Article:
Ashton v. Social Security et al, No. 8:2009cv01107 - Document 21 (D. Md. 2010)

Court Description: MEMORANDUM OPINION. Signed by Magistrate Judge Thomas M. DiGirolamo on 8/12/2010. (ranks, Deputy Clerk)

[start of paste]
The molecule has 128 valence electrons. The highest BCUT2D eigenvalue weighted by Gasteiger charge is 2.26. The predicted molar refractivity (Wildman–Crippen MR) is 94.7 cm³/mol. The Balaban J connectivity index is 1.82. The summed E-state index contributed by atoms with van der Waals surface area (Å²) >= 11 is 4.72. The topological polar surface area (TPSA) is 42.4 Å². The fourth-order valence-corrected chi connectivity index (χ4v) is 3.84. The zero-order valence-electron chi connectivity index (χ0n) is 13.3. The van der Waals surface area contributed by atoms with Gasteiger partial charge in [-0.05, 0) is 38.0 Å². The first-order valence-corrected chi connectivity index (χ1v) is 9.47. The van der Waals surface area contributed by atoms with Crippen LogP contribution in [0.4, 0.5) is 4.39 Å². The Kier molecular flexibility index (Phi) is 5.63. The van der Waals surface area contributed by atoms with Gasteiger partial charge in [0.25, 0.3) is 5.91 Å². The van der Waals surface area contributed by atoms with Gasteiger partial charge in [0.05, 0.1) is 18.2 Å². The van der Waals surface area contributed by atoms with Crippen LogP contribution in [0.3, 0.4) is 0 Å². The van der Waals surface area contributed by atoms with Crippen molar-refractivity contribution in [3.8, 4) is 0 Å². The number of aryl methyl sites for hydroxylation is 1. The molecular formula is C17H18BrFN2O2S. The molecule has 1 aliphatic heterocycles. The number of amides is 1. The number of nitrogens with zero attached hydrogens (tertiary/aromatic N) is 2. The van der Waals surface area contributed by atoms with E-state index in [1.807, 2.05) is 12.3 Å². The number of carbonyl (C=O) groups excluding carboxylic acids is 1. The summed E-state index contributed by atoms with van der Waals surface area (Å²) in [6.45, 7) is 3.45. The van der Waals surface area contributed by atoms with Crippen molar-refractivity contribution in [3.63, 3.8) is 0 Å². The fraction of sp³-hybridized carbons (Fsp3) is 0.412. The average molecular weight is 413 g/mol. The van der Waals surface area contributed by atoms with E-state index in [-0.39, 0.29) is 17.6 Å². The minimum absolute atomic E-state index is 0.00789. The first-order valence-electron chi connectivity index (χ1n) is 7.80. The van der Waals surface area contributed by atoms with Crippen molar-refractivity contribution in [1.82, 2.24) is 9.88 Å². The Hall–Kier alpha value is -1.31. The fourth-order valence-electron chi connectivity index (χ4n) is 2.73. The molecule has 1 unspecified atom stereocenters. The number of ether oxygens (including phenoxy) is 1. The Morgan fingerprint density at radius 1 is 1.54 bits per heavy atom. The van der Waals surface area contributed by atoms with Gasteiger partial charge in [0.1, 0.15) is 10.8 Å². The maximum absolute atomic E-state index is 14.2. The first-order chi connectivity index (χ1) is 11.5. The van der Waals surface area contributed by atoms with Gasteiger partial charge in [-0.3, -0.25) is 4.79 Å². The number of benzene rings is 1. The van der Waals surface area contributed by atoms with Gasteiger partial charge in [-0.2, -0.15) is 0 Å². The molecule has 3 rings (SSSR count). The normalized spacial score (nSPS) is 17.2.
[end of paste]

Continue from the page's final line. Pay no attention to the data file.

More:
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IN THE UNITED STATES DISTRICT COURT FOR THE DISTRICT OF MARYLAND Southern Division STEPHON ASHTON ) ) ) ) ) ) ) ) ) ) ) ) Plaintiff, v. MICHAEL J. ASTRUE, Commissioner of Social Security, Defendant. Civil Action No. TMD 09-1107 MEMORANDUM OPINION GRANTING DEFENDANT S MOTION FOR SUMMARY JUDGMENT Stephen Ashton ( Plaintiff or Claimant ) brought this action pro se1 under 42 U.S.C. § 405(g) for judicial review of the final decision of the Commissioner of the Social Security Administration ( Commissioner ), denying his claim for Disability Insurance Benefits ( DIB ) and Supplemental Security Income ( SSI ) under Titles II and XVI of the Social Security Act, 42 U.S.C. § § 401-433, 1381-1383. Before the Court is Plaintiff s Complaint to which he attached two medical opinions. Paper No. 1 On August 3, 2009, Judge Alexander Williams Jr. entered a scheduling order requiring Plaintiff s Motion for Summary Judgment and supporting memorandum of law to be filed by September 25, 2009, but no motion (or a functional equivalent) was filed with the Court. The Commissioner filed its Motion for Summary Judgment 1 As discussed below, Plaintiff was represented by counsel at the administrative levels in this matter. However, Plaintiff has elected to proceed pro se before the Court. Accordingly, his pleadings are held to a less stringent standard than those drafted by attorneys. See Gordon v. Leeke, 574 F.2d 1147, 1151 (4th Cir. 1978). This Court is charged with liberally construing a pleading filed by a pro se litigant to allow for the developments of a potentially meritorious 1 on November 24, 2009 in accordance with the scheduling order. (Paper No. 17). Subsequently, on December 15, 2009, Plaintiff sent correspondence via email to the Office of the United States Attorney which it then filed with the Court.2 (Paper No. 20 at 2-3). No hearing is deemed necessary. Local Rule 105.6 (D. Md.). For the reasons discussed below, the Defendant s Motion for Summary Judgment is GRANTED. I. Procedural History Plaintiff protectively filed his applications for DIB and SSI on March 24, 2005 alleging disability since November 1, 2004 on the basis of diabetes, status-post right foot transmetatarsal amputation and right foot ulcer. R. at 79-81, 89, 276-79. The claims were denied initially and on reconsideration. R. at 43-46, 49-50, 282-83. Plaintiff subsequently requested a hearing which was held before an administrative law judge ( ALJ ) on May 4, 2007. R. at 302-41. At the hearing, Plaintiff was represented by counsel. R. at 304. Plaintiff testified at the hearing along with a vocational expert ( VE ). In a decision dated July 24, 2007, the ALJ denied Plaintiff s request for benefits. R. at 28-38. The Appeals Council subsequently remanded the case for further proceedings. R. at 40-42. On, November 8, 2007, the ALJ informed Counsel for Plaintiff that Plaintiff could submit additional evidence prior to the hearing and could ask the ALJ to issue a subpoena if he had difficulty obtaining evidence. R. at 75, 298. Claimant submitted five pages of additional medical records prior to the hearing. R. at 167-69, 272-75, 344-45. Claimant, who was still represented by counsel, again testified at the supplemental hearing held on January 16, 2008. R. at 342-62. There was no request to keep the record open after the hearing. claims. See Miller v. Barnhart, 64 Fed. Appx. 858 (4th Cir. 2003). 2 He indicated that the email represented a copy of a fax sent to the Office of General Council. 2 Id. On February 14, 2008, the ALJ again found Plaintiff not disabled. R. at 12-20. Plaintiff sought review by the Appeals Council but did not submit any additional medical evidence, R. at 5-7, 8. The Appeals Council denied Claimant s request for review on February 26, 2009 making this action ripe for review. R. at 5-7. Id. II. ALJ s Decision The ALJ evaluated Plaintiff s claims for DIB and SSI using the sequential processes set forth in 20 C.F.R. § 404.1520 and 20 C.F.R. § 416.920. At the first step, the ALJ determined that Claimant had not engaged in substantial gainful activity since his alleged onset date. At step two, the ALJ determined that Claimant suffered from the following severe impairments: status post trans-metatarsal amputation of the right foot secondary to diabetes mellitus, right foot ulcer and depression. At step three, the ALJ found that his impairments did not meet or equal the Listings of Impairments set forth in 20 C.F.R. pt. 404, subpt, P, app. 1. The ALJ concluded at step four that Plaintiff is not capable of performing his past relevant work. At step five, the ALJ concluded that given his residual functional capacity ( RFC ), there are jobs that exist in significant numbers in the national economy that Claimant could perform. Accordingly, he concluded that Claimant was not disabled within the meaning of the Social Security Act. R. at 12-20. III. Standard of Review The role of this court on review is to determine whether substantial evidence supports the Commissioner s decision and whether the Commissioner applied the correct legal standards. 42 U.S.C. § 405(g)(1994 & Supp. V 1999); Pass v. Chater, 65 F.3d 1200, 1202 (4th Cir. 1995); Paper No 20 at 2. 3 Hays v. Sullivan, 907 F.2d 1453, 1456 (4th Cir. 1990). Substantial evidence is such relevant evidence as a reasonable mind might accept as adequate to support a conclusion. Richardson v. Perales, 402 U.S. 389, 401 (1971) (quoting Consolidated Edison Co. v. NLRB, 305 U.S. 197, 229 (1938)). It is more than a scintilla, but less than a preponderance, of the evidence presented. Shively v. Heckler, 739 F.2d 987, 989 (4th Cir. 1984). It is such evidence that a reasonable mind might accept to support a conclusion, and must be sufficient to justify a refusal to direct a verdict if the case were before a jury. Hays, 907 F.2d at 1456 (quoting Laws v. Celebrezze, 368 F.2d 640, 642 (4th Cir. 1966)). This court cannot try the case de novo or resolve evidentiary conflicts, but rather must affirm a decision supported by substantial evidence. Id. IV. Discussion As mentioned above, Plaintiff did not file a formal (or informal) Motion for Summary Judgment3 but only a Complaint to which he attached two medical opinions. In addition, Plaintiff sent emails to the Defendant in which he asserted he is keeping the recipient abreast of new medical information. Paper No. 20. Newly Submitted Evidence Social Security regulations allow two types of remand. Under the fourth sentence of 42 U.S.C. § 405(g), the court has the general power to affirm, modify or reverse the decision of the Commissioner, with or without remanding the cause for rehearing for further development 3 In a communication to Plaintiff, the Defendant indicates that Plaintiff separately advised [them] that [he does] not intend to file a dispositive motion. Paper No. 20. The Court is not privy to any such communication. However, as mentioned above, the Court entered a scheduling order which required Plaintiff to file any such motion by September 25, 2009. No such motion was filed with the Court. 4 of the evidence. Melkonyan v. Sullivan, 501 U.S. 89, 97 (1991). Where there is new medical evidence, the court may remand under the sixth sentence of 42 U.S.C. § 405(g) based upon a finding that the new evidence is material and that good cause exists for the failure to previously offer the evidence. Melkonyan, 501 U.S. at 97. The Supreme Court has explicitly stated that these are the only kinds of remand permitted under the statute. Id. at 98. In order to justify a remand to consider newly submitted medical evidence, the evidence must meet the requirements of 42 U.S.C. § 405(g) and Borders v. Heckler, 777 F.2d 954, 955 (4th Cir.1985) superseded by statute, 42 U.S.C. § 405(g), as recognized by Wilkins v. Sec'y, Dept. of Health and Human Servs., 925 F.2d 769 (4th Cir.1991).4 In Borders, the Fourth Circuit held that newly discovered evidence may warrant a remand to the Commissioner if four prerequisites are met: (1) the evidence is relevant to the determination of disability at the time the application was first filed and not simply cumulative; (2) the evidence is material to the extent that the Commissioner's decision might reasonably have been different had the new evidence been before him; (3) there is good cause for the claimant's failure to submit the evidence when the claim was before the Commissioner; and (4) the claimant has presented to 4 Though the court in Wilkins indicated in a parenthetical that Borders four part test had been superseded by 42 U.S.C. § 405(g), the Fourth Circuit has continued to cite Borders as the authority on the requirements for new evidence when presented with a claim for remand based on new evidence, and the U.S. Supreme Court has not suggested that the Borders construction of § 405(g) is incorrect. See Washington v. Comm'r of Soc. Sec., 2009 WL 86737 at *5 (E.D.Va.2009); Brock v. Sec'y of Health & Human Servs., 807 F.Supp. 1248, 1250 n. 3 (S.D.W.Va.1992). Given the uncertainty as to the contours of the applicable test, the Court will apply the more stringent Borders inquiry. See Bolin v. Astrue, No. 2:09-cv-00117, 2010 WL 1176570 (Mar. 23, 1010 S.D. W. Va.). 5 the remanding court at least a general showing of the nature of the newly discovered evidence. Borders, 777 F.2d at 955. The evidence submitted by Plaintiff with his Complaint meets only the fourth requirement as Plaintiff attached the actual medical opinions to the Complaint. However, because the evidence is neither relevant nor material as contemplated under Borders, a remand under sentence six is not warranted. The first piece of evidence is a March 6, 2009 letter from Plaintiff s treating podiatrist, Dr. Adam Spector. Paper No 1. In that letter, Dr. Spector describes Plaintiff s condition and presents an opinion that Plaintiff s ability to bear weight for an extended period of time is extremely limited; that walking for even short distances could be very harmful and may cause even greater disability and control of his diabetes and blood sugar is difficult to obtain on a consistent basis and he is at high risk for further disability and even amputation with continued activity. Id. This evidence is essentially cumulative to evidence in the record; and the Court does not find the decision below would have reasonably been different had the evidence been before the ALJ. Indeed, records from Dr. Spector are in the record and were reviewed by the ALJ. R. at 212-15, 239-42 (some duplication), 272-75. Dr. Spector also completed a diabetes questionnaire on May 1, 2007. R. at 252-57. In that questionnaire, Dr. Spector indicated Plaintiff experienced continuous pain in his lower extremity and no pain in his upper extremity. R. at 254. He further indicated that Plaintiff was capable of standing/walking for less than 30 minutes without experiencing continuous pain and could sit for more than four hours without experiencing continuous pain. Id. He indicated Plaintiff could stand and/or walk for less than 6 one hour during an eight hour workday without experiencing interruption due to pain but could sit for more than four hours. R. at 255. He also indicated that Plaintiff could not walk without experiencing pain. Id. The ALJ thoroughly considered this evidence; and in fact, adopted it to the extent of the RFC stating The [RFC] I established has specifically accommodated the podiatrists [Dr. Spector s] expressly stated limitations as delineated on the medical assessment. R. at 16 (citing Dr. Spector s questionnaire at 252-57). He included a sit/stand option and specific postural limitations to make allowance for Claimant s toe amputation and the ulcer he developed on his foot. Id. However, with respect to Dr. Spector s ultimate conclusion that Claimant was disabled, the ALJ properly recognized that that decision is expressly reserved to the Commissioner. 20 C.F.R. § 404.1527(e). Furthermore, the ALJ noted that Claimant only saw his podiatrist approximately once a month, that he did not require unduly significant treatment or care after his amputation, that he was not hospitalized nor had any emergency room treatment in the three years since his initial surgery. R. at 16, 345. The evidence in this respect is undisputed; and the Court finds the ALJ s RFC analysis supported by substantial evidence. Additionally, while Dr. Spector treated Plaintiff since approximately 2005, the new evidence is dated March 6, 2009. It is unclear whether the opinion expressed therein contains restrictions that exist at the time the letter was written or whether the opinion is intended to relate back to the period of alleged disability. Even giving Claimant the benefit of the doubt, that Dr. Spector s opinion is provided retrospectively and that it suggests more restriction than his May, 2007 opinion, the Court notes that retrospective diagnoses (medical opinions of Claimants' impairments which relate back to the covered period) may be considered only to the 7 extent that such opinions both substantiate a disability that existed during the eligible period and are corroborated by evidence contemporaneous with the eligible period. See Evangelista v. Secretary of H.H.S., 826 F.2d 136, 140 (1st Cir.1987); see also, e.g., Likes v. Callahan, 112 F.3d 189, 190-91 (5th Cir.1997); Adams v. Chater, 93 F.3d 712, 714 (10th Cir.1996); Perez v. Chater, 77 F.3d 41, 48 (2d Cir.1996); Jones v. Chater, 65 F.3d 102, 103-04 (8th Cir.1995); Flaten v. Secretary of H.H.S., 44 F.3d 1453, 1457-62 (9th Cir.1995). In other words, it is not likely the ALJ would have accorded this retrospective opinion more weight than Dr. Spector s May, 2007 opinion; and for this reason also, Plaintiff fails to meet the materiality requirement. Plaintiff fares no better with respect to the second medical opinion submitted with his Complaint. That evidence is a one paragraph letter dated March 31, 2009 from Dr. Peter Sherer indicating Claimant is presently under his care. Paper No. 1. Dr. Sherer, in a three sentence note, states Claimant is disabled because of a recurrent poorly healing ulcer on his left foot which makes it extremely difficult for him to stand or walk.5 Paper No. 1. This evidence is not relevant under Borders. Claimant s left foot impairment did not even begin until approximately one month after the ALJ s February 14, 2008 decision and approximately 2 ½ years after his DLI for purposes of DIB. 6 See R. at 352-53 (Plaintiff testimony at supplemental hearing 5 Again, Dr. Sherer s opinion that claimant has been disabled is expressly reserved to the Commissioner. 20 C.F.R. § 404.1527(e). 6 A Social Security Claimant must show that he became disabled on or before the date his insured status expired, or DLI (here, September 30, 2005, R. at 14), in order to be eligible for benefits. See Barraza v. Barnhart, 61 Fed.Appx. 917, 2003 WL 1098841, at *1 (5th Cir.2003). The DLI is irrelevant for purposes of SSI. An SSI claimant must prove that he is under a disability that can be expected to last for 12 months between his application date and the date of the ALJ s decision. See Moore v. Barnhart, 405 F.3d 1208, 1211 (11th Cir.2005) (citing 20 C.F.R. § 416.202-03 (2005)). 8 indicating the problems he experiences are with his right leg), Paper No. 1 at 2 ( diabetic ulcer on left foot * March 2008 ). Accordingly, the evidence is not relevant to the determination of disability at the time the application was filed; nor would have it satisfied the requirement that that the Commissioner's decision might reasonably have been different had it been considered. The Court need not address the good cause requirement given Plaintiff has clearly failed to establish at least two of the other prerequisites under the Borders .7 RFC Analysis While Plaintiff does not raise any specific issues with respect to the ALJ s decision,8 the Court has reviewed the ALJ s decision and finds that it is supported by substantial evidence. The ALJ found that Plaintiff was capable of sedentary work. R. at 12-20. Specifically, the ALJ 7 As mentioned above, Plaintiff also sent emails dated December 15, 2009 in which he states he had an additional surgery on his left foot and expects another surgery on his left foot on December 17, 2009. Paper No. 20 at 2-3. Even assuming this evidence was properly before the Court, as mentioned above, the record demonstrates that the condition concerning his left foot did not begin until after the ALJ issued his decision. Paper No. 1 at 2, R. at 352-53. The evidence presented here consisting only of statements from Plaintiff with no supporting medical documentation does not alter the ALJ s prior decision nor support a basis for a remand. The Court makes no opinion with respect to how this condition, either alone or in combination with the amputation related to his right foot and other impairments that existed prior, renders him disabled. However, if Claimant believes his condition has deteriorated since the date of the ALJ s decision or that he has a new impairment, Plaintiff has the option to file a new application. See Jones v. Callahan, 122 F.3d 1148, 1154 (8th Cir. 1987) ( An implicit requirement is that the new evidence pertain to the time period for which benefits are sought, and that it not concern later-acquired disabilities or subsequent deterioration of a previously non-disabling condition. Additional evidence showing a deterioration in a claimant's condition significantly after the date of the Commissioner's final decision is not a material basis for remand, although it may be grounds for a new application for benefits.) (citations omitted). 8 In a letter attached to his Complaint, Plaintiff seems to assert that the ALJ improperly analyzed his activities of daily living. Based on the discussion below, the Court finds Plaintiff s argument without merit. 9 found: Claimant has the ability to walk and stand for a total of 2 hours in an eight-hour day and to sit for a total of 6 hours in an eight-hour day; no climbing of ladders, ropes or scaffolds, no exposure to hazardous heights, or hazardous moving machinery, no extreme temperature changes due to his physical limitations; only occasional climbing of stairs and ramps, balancing, stooping and crouching and no kneeling or crawling; only low stress work [i.e. work requiring no more than moderate attention, concentration, persistence and pace for prolonged periods] owing to the distraction of moderate pain; moderate limitations as to performing activities within a schedule and maintaining regular attendance and being punctual within customary tolerances, owing to pain and mild depression; the avoidance of concentrated exposure to excessive vibration, or excessive humidity and wetness, and as to excessive dusts, fumes, chemical and poor ventilation; no push or pull controls with the legs; with no more than ½ hour sitting or standing at any one time period. R. at 16. As discussed above, the various restrictions on Claimant s ability to perform sedentary work was based on the evidence in the record, including the opinions expressed by Claimant s own treating physicians. See discussion supra at 6-7. The ALJ also did not err when he determined that while Plaintiff suffered from an impairment which could cause pain, it did not cause pain to the extent alleged by Plaintiff. The ALJ was required to follow the two-step process laid out in 20 C.F.R. § 404.152 for evaluating whether a person is disabled by pain and other symptoms. See Craig v. Chater, 76 F.3d 585, 594 (4th Cir. 1996). At the first step, the ALJ must determine that objective evidence shows the existence of a medical impairment which could reasonably be expected to produce the actual pain alleged. Id. at 596. If such evidence exists, the ALJ must then evaluate the intensity and persistence of the claimant s symptoms, including pain, to determine the extent to which those symptoms limit the claimant s capacity to work. Craig, 76 F.3d at 595; 20 C.F.R. § § 404.1529(c)(1), 416-929(c)(1). At this stage, the ALJ must consider all the available evidence, including the claimant s medical history, medical signs, statements by the claimant 10 and his treating or examining physicians, 20 C.F.R. § § 404.1529(c)(1), 416-929(c)(1), objective medical evidence of pain, 20 C.F.R. § § 404.1529(c)(2), 416-929(c)(2), and any other information proffered by the claimant, such as the claimant s account of what aggravates the pain, medications taken to alleviate the pain, and a summary of how the pain affects daily living. 20 C.F.R. § § 404.1529(c)(3), 416-929(c)(3). The ALJ should consider inconsistencies in the evidence to determine whether a claimant s subjective claims of pain can reasonably be accepted. 20 C.F.R. § § 404.1529(c)(4), 416-929(c)(4). Here, the ALJ found Plaintiff suffered from impairments including status post transmetatarsal amputation of the right foot secondary to diabetes mellitus and right foot ulcer which could reasonably be expected to cause pain. However, in evaluating the evidence at the second step of the process, the ALJ found his statements concerning the intensity, persistence and limiting effects of those symptoms not entirely credible. The ALJ found significant that Plaintiff typically took over the counter Tylenol and was prescribed 600 mg of Ibuprofen which he took, according to him, only as needed. R. at 17, 346, 349-50. With respect to his activities of daily living, Plaintiff reported that he reads, goes to church, takes out the trash, does laundry, uses public transportation and drives a car. R. at 32, 265-67. Plaintiff testified at the supplemental hearing that he was still generally able to do these basic things although not all the time. R. at 349. In addition, as mentioned above, the ALJ noted that Claimant only saw his podiatrist approximately once a month, that he did not require unduly significant treatment or care, that he was not hospitalized or had emergency room treatment in the three years since his initial surgery. R. at 345. He also found significant that in November, 2005, Claimant s walking boot needed to be replaced because it had deteriorated from walking too much. R. at 11 18, 214. Substantial evidence supports the ALJ s pain and credibility analysis. V. Conclusion For the reasons stated above, the Commissioner s Motion for Summary Judgment is GRANTED. A separate order shall issue. Date: August 12, 2010 _____________/s/_________________ THOMAS M. DIGIROLAMO United States Magistrate Judge Copies to: Stephen Ashton 2311 Massanutten Drive Silver Spring, MD 20906 Allen F. Loucks Assistant United States Attorney 6625 United States Courthouse 101 West Lombard Street Baltimore, Maryland 21201-2692 12